The Austin Seven Charge Circuit

The Austin Seven Ruby circuit diagram must be the most complex of all the 'Sevens'.  The diagram shows the complete car electrics.

charge circuit 2

Don't despair, look at the second diagram, where all the circuits except for the charge circuit have been deleted.

charge circuit 4

The next thing is to explain the function of each component in the circuit.

The battery stores and releases electrical energy as and when required. How it works is complicated and would be the subject of another article and not required for our story.

The dynamo driven by the engine will pump electrical energy into the battery and it will supply electricity to the other circuits.

The cut-out only allows the dynamo to be connected to the battery when it is generating electricity. In the back of the box are a few resistors that also control the charge rate that the dynamo puts out. The ignition/control switch is a busy fellow and does lots of little jobs.

Consider the charge circuit and see how it works.

First the ignition light. When the centre ignition switch is turned on the ignition light comes on. Lets follow its small circuit. It is connected to battery negative via the switch, ammeter and back to battery. The other wire from the lamp is connected to the "D" contact on the switch, if we follow this back, it is connected back to the cut out "D" connection and then down to the dynamo, the circuit is then through the dynamo to the earth brush. Hence as the dynamo is not producing an output the light comes on.

Once the dynamo produces sufficient voltage to close the cut-out contacts, the ammeter is connected directly to the D terminal via the closed contacts. Now the bulb is shorted out and so it goes out.

Thus if the engine is running and the ignition lamp remains on it's a good bet that either the dynamo is not charging or the cut-out is faulty. Usually, it will be the dynamo that is at fault.

The Dynamo - how does it generate electricity?  Inside the dynamo are two static permanent magnets placed opposite each other. One is the North Pole and the other the South Pole.  Between the poles a magnetic field exists and around the magnets the field windings are wound and interconnected.  Sitting in the magnetic field is the armature.  This consist of a bundle of copper wires coupled in a special way at one end and brought out to the commutator at the other end.  The function of the commutator is to allow carbon brushes to collect the generated electric current. There are two brushes that fulfil this function; at the bottom the earth brush and the top is the brush connected to the "D" terminal to transfer the electrical energy to the battery.  There is also a thinner brush fitted between the two main brushes and connected to one end of the field circuit, and becomes the negative end of the field system.  The other end of the field system is connected to the "F" terminal on the case of the dynamo adjacent to the "D" terminal.

Generation - as the armature of the dynamo is turned within the magnetic field, an electric current is induced in each copper conductor and collected by the carbon brushes.  Once the dynamo voltage exceeds the battery voltage the cut-out coil closes the main contact and battery charging commences.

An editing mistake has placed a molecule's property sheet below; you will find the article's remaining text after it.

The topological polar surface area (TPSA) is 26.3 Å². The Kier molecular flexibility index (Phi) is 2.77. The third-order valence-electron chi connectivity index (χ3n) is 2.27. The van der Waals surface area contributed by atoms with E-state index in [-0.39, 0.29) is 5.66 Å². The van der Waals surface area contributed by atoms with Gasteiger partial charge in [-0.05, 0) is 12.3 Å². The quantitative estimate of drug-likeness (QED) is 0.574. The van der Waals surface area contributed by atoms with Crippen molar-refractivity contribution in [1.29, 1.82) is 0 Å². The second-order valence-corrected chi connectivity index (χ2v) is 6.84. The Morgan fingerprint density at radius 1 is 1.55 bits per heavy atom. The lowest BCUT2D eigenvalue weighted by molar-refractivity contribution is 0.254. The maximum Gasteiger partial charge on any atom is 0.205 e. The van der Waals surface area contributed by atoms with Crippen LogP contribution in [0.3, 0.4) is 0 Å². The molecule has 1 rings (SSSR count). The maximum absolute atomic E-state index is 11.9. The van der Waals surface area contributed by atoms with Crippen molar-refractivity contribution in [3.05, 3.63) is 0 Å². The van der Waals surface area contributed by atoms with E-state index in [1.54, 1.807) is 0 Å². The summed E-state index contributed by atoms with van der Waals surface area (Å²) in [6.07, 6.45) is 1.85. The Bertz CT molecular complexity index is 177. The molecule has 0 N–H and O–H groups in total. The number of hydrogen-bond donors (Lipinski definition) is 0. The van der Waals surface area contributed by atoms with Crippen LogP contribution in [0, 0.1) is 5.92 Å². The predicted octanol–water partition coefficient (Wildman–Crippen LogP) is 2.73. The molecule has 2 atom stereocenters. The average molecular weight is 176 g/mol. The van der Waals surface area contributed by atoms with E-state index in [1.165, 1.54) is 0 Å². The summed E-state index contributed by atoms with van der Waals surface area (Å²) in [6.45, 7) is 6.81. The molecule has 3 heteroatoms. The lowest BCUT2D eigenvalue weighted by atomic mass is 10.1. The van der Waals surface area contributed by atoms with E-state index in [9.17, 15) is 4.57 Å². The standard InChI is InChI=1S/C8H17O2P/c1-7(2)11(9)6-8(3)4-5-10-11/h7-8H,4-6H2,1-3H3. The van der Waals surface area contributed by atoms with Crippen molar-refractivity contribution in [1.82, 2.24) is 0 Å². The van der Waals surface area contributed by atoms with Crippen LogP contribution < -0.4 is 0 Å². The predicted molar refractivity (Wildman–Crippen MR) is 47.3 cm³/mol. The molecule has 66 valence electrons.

The dynamo current must not be excessive and this is controlled by the third brush coupled with resistors positioned in the rear of the cut out.  Depending on its position between the 2 main brushes, the third brush distorts the main flux path between the 2 field magnets.  All we need to remember is the brush position is adjustable and if the brush is moved in the direction of the machines rotation the output is increased and moving it the other way decreases the output.

Note that this has nothing at all to do with the dynamo VOLTAGE.  Without any load, the voltage on the dynamo will vary from only a few volts at tick-over to as much as 20V when revved hard. What actually determines the voltage in the car is just the battery. That is why you can use an unmodified “6V” dynamo to charge a 12V battery.  As we’ve already seen, once the dynamo is producing enough electricity to close the cut out, it must have the same voltage as the battery simply because it is connected directly to it.

Once the dynamo is generating an electric current, some of this energy has to be used in the field windings to enhance the magnetic field. This in turn increases the output current of the machine.

To recap the dynamo CURRENT is varied by the third brush position. The output current is set at full output or half output by the Lighting/ignition switch and the resistors in the base of the cut-out box.  When the switch is set to summer charge because the F wire is not connected to D in the switch.  It is connected to D by the two resistors in the cut- out. Reducing the field current and the machines output in all other switch positions F is connected to D with no resistance giving dynamo full output.

Testing the dynamo - The quickest way to check the dynamo is with a test lamp. Disconnect both wires, the D and the F.  Now connect a test lamp between the battery, (such as at the top of the starter motor) and each of  the D and F terminals in turn.  If the windings and the brushes are okay, then at each place the  test lamp will light.

Voltage testing - The cheap digital test meters will not measure battery volts when the engine is running. This is due to interference from the ignition system.  Using an analogue meter such as an AVO, connect the D and F terminals together, and measure the voltage between them and earth.  At tick-over this voltage may be very low.  Now rev the engine - the voltage should swing up to more than 15V.

This article, written by Ian Leaver, originally appeared in CA7C Seven Focus in Dec 2009, pp 23-25.


See also:

Electrical System Explained

How it Works - the Cut-out

Refer to Technical Articles for links to other electrical topics.